12. quanon wrote: "If there were no 1 PM rule, then match length should not be an issue (I ask because match length is apparently the reason for the 7 point tech?)." It isn't an issue for me. I don't mind watching wrestlers determine who the best is for 12 or so hrs. But many including the media appear to have a limit. Adding roughly 50% more wrestling time/bout--w/out off-setting time elsewhere--may take the session well past midnight. Again okay by me! I'm for the 9 am start, which would provide more--maybe not ample rest time--for the wrestlers in the key 1/4 and 1/2 final matches. The researchers disagree, they argue adding 50% more wrestling time/match when wrestling 5 or 6 matches in some cases w/ 15 minutes rest in one day, taxes the wrestlers beyond what can be justified scientifically and impairs the quality of wrestling in the most watched matches. Here's Sports Illustrated's take today: http://sportsillustrated.cnn.com/2013/o ... wrestling/ jstock wrote, "The number of DI programs is down but the number of entries at NCAA's is about the same." Of course, the number of qualifiers is the same. How many spectators and wrestlers would there be if the NCAAs were in let's say Uzbekistan?
  13. tirapell wrote, "You mean like the NCAA Tournament? The one that draws 15,000+ annually for 3 days of 9-10am start and 10 pm finish, with a 2-3 hour break in between?" And what? The # of Division I programs has shrunk at a time when the number of member Federations and participant @ the World Championships has skyrocketed. The number of entries/wtg @ this yr's WC will be 25% greater than @ the NCAAs. There are a 177 FILA members, up from roughly ninetyish, 25 years ago. London's attendance by the way was roughly 160,000 and would have been larger if not limited by the size of the venue. Each year the WC's feed is purchased and viewed by a much larger TV viewing audience than the NCAAs. You insult the intelligence of the readers. I think most see clearly your less than veiled desire to have wrestling out of the Olympic program.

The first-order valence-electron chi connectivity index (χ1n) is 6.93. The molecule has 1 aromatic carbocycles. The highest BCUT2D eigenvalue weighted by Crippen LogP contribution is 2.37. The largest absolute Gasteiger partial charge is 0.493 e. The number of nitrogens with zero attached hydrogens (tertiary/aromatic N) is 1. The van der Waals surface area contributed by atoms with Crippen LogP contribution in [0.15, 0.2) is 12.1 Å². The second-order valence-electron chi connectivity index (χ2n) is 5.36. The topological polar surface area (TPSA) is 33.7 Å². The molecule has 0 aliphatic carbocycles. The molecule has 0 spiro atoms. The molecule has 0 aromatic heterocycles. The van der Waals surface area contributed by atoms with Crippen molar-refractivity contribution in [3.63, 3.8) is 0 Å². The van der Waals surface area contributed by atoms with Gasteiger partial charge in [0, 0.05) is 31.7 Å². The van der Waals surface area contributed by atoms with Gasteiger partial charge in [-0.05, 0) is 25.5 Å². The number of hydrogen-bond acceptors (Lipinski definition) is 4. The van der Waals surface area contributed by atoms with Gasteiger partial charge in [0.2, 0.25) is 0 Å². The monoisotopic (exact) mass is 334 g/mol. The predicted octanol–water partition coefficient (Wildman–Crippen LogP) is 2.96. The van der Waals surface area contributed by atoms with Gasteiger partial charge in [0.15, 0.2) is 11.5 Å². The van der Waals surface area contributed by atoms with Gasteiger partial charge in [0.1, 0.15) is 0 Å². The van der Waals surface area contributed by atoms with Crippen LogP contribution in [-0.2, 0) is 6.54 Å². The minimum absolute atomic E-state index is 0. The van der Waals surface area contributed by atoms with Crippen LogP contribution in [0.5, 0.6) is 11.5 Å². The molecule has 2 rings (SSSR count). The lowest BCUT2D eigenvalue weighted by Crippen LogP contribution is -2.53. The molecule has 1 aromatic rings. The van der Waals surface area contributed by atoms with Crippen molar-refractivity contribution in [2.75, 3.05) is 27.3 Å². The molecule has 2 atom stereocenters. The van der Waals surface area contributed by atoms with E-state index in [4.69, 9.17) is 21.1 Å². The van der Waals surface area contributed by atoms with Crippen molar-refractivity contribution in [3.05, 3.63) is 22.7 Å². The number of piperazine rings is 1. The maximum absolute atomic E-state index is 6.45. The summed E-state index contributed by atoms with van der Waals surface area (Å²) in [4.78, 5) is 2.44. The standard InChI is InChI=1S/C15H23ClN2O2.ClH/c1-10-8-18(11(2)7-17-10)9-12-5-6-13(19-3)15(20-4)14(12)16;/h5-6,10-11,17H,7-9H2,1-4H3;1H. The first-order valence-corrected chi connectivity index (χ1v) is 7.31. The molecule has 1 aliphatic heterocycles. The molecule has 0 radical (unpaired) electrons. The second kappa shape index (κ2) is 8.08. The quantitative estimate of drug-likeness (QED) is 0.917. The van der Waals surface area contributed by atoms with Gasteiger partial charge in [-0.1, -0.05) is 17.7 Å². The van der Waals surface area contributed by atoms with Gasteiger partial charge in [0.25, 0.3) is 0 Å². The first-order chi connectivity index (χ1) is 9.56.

14. LlwdSteve wrote: "Following the IOC's decision and the subsequent removal of FILA's President in February, an opportunity to broaden the changes to reflect the removal of constraints placed by FILA's previous leader was opened. What specifically were the constraints that came from the previous leader?" Best-of-three match format, 2 minute periods, a 30 second sudden-death-overtime using the 'ball-pull/clinch' and 13:00 starting time are a few off-hand. "The rules makers seized the opportunity to re-solicit the ideas of the worldwide wrestling community. As these new rules are put to practice adjustments are being made. Hopefully following Budapest the final touches can be put in place for the remainder of the quadrennial." Seems like purposeful experimenting, which, under the circumstances, should be very useful. BTW, which factions pushed for the 7 point TF? And their rationale?" As we solved for various priorities, constraints materialized. For example, by going to a 2 x 3 minute-period, cumulative score format; it meant that roughly 50 % of the matches had to end prematurely by 2 minutes to off-set the additional 1 minute/period--[given the number matches that had been determined in two 2 minute periods in the best-of-three format minus the time saved by not using 30 sec. sudden-death overtime]. In addition, the broadcasters and other media advised more than 3 mats and a 2-day format were not in the best interest of wrestling. Most agree w/ Technical Superiority. When it was settled to use a 1 day format w/ 15 minute breaks between the 1/4 & 1/2 finals, 7 pts became a starting point. Me personally, I'd rather have a starting time of 9 am; repechage for those losing to 1/2 finalists, no 2 x 3s ending the bout, 10 pt TS and a longer break time between the 1/4 and 1/2 finals. After Budapest, we'll have more information to determine if we are able to introduce any of the alterations the world-wide wrestling community desires, w/out sacrificing the 3 minute period time?? "But the 1st "Athletes Questionnaire" was 1st posted on FILA's website roughly a yr ago." Media and fans....?" We also will have the input from the wrestlers, coaches, media, researchers, referees, TV Broadcasters and fans attending the World Champ. in Budapest "Major sports are not facing a looming decision regarding its future in a matter of weeks.......understand the personal @ FILA's hdqtrs priority of ensuring the wrestlers whose native language is Farsi, Azeri, Turkish, Georgian, Japanese, Bulgarian or Russian understand the adjustments before the wrestling fans. Don't you think if the National Federations felt it necessary to inform the fan base, they'd have better access?" The current crisis certainly tests (or exposes) the capabilities of the leadership corps. Indeed, we'll find out in a week.